Scotland’s new Agricultural Weather Advisory Panel was billed as a rapid taskforce, but has done nothing except talk about fodder shortages, says Edward Mountain, MSP for the Highlands and Islands and convener of the Rural Economy and Connectivity Committee.
It has been a tough start to 2018 for Scottish farmers who have really had to battle the elements.
A late spring, bedevilled by a ‘beast from the east’, followed by weeks of heavy rainfall resulted in a delayed sowing and now it appears there is no end in sight to the hot dry summer.
Soaring temperatures have scorched grass fields, with some farmers already thinking about having to start to feed their stock.
Grass growth after the first cut has been slow and we are all wondering if the small amount of rain we have had will allow a second cut. The issue is that the majority of stock farmers are looking at a lack of winter feed.
But this is not the only issue. The lack of rain has badly affected cereal crops and it is likely that the quality of grain will be reduced, with increased screenings.
Straw production will also be hit and many farmers are anticipating a 20 – 30 per cent reduction in yield, which will further pressurise stock farmers.
So the last thing our drought-hit farmers need is a drought of information from the Scottish Government. But that’s what we are getting.
Fergus Ewing’s Agricultural Weather Advisory Panel, set up last year, is meant to support the farming industry during adverse weather conditions.
Described as a rapid taskforce, it has not met since the Royal Highland Show. On the four occasions the panel has met it has talked and talked about fodder shortages but with little end result.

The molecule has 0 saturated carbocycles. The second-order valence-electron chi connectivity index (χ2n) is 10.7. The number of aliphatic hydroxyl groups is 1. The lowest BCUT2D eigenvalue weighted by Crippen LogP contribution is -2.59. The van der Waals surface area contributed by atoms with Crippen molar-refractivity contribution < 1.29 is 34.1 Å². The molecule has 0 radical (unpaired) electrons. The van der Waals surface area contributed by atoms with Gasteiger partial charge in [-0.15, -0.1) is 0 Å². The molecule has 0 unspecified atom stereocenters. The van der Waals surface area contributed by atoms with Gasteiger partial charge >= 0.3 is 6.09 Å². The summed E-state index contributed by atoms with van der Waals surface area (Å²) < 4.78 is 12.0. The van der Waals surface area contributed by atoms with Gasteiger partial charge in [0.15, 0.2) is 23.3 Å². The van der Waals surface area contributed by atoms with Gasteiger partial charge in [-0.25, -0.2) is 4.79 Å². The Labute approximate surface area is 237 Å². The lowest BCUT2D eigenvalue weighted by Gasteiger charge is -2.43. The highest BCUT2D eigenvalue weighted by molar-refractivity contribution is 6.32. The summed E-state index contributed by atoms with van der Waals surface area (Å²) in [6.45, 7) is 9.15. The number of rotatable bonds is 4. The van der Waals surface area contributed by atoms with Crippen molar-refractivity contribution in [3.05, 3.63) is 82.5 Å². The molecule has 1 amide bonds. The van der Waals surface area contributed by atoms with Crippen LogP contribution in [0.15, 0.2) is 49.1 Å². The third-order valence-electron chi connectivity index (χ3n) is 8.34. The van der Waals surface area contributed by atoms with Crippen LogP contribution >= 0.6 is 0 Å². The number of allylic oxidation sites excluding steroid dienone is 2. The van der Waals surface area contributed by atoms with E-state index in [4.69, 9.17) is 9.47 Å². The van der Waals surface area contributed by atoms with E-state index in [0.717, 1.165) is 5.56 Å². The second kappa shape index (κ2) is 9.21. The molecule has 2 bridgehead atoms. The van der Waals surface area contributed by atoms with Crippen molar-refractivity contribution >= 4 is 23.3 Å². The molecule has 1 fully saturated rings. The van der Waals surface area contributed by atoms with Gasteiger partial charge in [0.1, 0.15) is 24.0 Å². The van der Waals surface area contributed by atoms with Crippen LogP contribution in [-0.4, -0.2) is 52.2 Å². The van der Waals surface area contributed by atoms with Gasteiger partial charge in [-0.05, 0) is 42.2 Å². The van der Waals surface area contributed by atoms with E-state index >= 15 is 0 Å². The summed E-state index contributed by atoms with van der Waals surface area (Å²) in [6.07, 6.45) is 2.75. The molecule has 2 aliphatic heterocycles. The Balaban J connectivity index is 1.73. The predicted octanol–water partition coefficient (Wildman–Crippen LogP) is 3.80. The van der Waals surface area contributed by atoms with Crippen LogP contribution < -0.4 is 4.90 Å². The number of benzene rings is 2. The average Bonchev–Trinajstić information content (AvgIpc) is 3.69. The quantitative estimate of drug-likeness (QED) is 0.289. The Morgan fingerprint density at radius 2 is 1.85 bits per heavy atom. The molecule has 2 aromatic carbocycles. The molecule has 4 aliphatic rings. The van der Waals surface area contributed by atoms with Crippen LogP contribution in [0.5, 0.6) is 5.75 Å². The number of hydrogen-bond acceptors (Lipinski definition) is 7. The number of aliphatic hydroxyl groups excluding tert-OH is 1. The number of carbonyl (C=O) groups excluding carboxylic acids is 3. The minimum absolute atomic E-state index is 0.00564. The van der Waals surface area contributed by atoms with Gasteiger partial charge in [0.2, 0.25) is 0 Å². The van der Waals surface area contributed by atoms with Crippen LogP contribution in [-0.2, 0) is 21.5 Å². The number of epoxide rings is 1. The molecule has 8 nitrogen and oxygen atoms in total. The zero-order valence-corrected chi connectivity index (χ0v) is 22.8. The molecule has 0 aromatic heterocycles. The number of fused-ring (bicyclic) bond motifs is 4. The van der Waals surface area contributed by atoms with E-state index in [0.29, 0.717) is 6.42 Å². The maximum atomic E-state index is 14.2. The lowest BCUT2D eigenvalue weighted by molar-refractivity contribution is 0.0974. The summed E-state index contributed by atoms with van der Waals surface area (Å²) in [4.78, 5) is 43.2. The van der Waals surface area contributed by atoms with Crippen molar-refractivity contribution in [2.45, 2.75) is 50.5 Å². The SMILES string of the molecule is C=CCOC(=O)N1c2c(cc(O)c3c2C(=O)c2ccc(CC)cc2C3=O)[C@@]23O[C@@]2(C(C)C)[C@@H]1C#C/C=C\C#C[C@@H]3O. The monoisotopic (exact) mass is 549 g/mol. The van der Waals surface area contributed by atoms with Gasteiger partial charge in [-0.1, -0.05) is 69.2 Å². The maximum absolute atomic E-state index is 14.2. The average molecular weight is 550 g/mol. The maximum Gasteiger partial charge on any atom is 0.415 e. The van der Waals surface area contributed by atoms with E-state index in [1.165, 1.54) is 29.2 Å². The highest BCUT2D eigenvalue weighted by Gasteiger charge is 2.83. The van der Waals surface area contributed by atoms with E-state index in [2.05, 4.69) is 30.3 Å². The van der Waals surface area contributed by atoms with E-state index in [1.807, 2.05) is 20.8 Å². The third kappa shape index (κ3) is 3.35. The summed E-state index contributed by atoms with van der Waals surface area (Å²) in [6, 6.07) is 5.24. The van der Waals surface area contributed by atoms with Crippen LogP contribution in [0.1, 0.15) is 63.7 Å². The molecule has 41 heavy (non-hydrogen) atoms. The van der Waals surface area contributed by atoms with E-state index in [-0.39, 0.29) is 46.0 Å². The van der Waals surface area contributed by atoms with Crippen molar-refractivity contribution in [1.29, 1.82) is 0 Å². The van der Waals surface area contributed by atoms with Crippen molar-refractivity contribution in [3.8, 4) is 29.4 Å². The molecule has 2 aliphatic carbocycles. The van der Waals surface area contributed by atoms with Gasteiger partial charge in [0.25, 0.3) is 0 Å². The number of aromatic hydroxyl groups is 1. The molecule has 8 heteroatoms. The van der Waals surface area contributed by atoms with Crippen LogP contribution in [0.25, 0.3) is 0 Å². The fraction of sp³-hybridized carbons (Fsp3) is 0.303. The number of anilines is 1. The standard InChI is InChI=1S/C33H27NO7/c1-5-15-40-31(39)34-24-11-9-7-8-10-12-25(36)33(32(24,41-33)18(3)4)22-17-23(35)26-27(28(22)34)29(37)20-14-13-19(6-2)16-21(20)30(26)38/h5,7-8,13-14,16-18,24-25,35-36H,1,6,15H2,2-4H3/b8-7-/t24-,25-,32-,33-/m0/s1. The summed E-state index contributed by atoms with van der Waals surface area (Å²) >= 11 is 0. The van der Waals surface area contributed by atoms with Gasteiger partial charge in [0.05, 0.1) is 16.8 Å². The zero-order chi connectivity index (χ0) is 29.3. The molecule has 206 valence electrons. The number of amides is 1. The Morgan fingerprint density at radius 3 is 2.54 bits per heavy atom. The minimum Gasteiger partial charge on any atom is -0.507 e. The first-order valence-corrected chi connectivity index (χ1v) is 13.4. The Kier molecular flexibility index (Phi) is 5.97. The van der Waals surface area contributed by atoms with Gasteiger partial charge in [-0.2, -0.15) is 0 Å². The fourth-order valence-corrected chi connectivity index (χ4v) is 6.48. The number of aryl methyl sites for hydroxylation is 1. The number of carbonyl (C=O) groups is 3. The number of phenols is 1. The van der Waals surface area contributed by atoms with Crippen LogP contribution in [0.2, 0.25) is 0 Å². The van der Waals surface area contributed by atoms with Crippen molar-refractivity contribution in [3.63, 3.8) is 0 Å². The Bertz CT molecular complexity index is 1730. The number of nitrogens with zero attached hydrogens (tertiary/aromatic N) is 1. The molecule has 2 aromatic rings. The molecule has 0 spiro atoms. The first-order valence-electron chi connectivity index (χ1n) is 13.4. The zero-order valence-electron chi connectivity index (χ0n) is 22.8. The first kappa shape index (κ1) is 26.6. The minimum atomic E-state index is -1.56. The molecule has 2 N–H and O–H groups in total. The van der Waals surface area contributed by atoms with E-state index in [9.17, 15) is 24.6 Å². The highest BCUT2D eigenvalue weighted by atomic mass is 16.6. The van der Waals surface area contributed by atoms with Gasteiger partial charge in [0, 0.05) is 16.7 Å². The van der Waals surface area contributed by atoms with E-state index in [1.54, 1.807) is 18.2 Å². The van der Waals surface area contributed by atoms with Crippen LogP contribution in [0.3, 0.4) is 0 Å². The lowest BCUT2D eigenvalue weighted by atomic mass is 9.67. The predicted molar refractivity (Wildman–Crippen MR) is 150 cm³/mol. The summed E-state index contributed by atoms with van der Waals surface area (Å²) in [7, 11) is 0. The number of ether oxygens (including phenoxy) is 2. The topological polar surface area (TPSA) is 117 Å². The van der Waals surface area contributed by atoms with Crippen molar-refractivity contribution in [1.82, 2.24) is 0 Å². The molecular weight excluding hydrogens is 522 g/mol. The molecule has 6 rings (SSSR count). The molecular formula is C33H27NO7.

What more is there to talk about? It is now clear fodder and bedding are going to be short this winter and actions can and should be taken now to help farmers.
So here are two things the Scottish Government should be considering:
The problem is the Scottish Government’s distinct lack of urgency when it comes to rural policy solving.
Fergus Ewing dithered and delayed for over a year before he finally published his vision for Scotland’s new agricultural policy.
He billed his vision as ‘the most detailed Brexit plan in the whole of the UK’, but upon reading it asks more questions that it has answers. Forty-six questions to be exact.
Farmers need clarity. They need to know how this Scottish Government is supporting them through Brexit and how, come rain or shine, it will make farming more resilient to adverse weather.
What they need is ideas and engagement, not yet more indecision.
Edward can be found tweeting at @1edmountain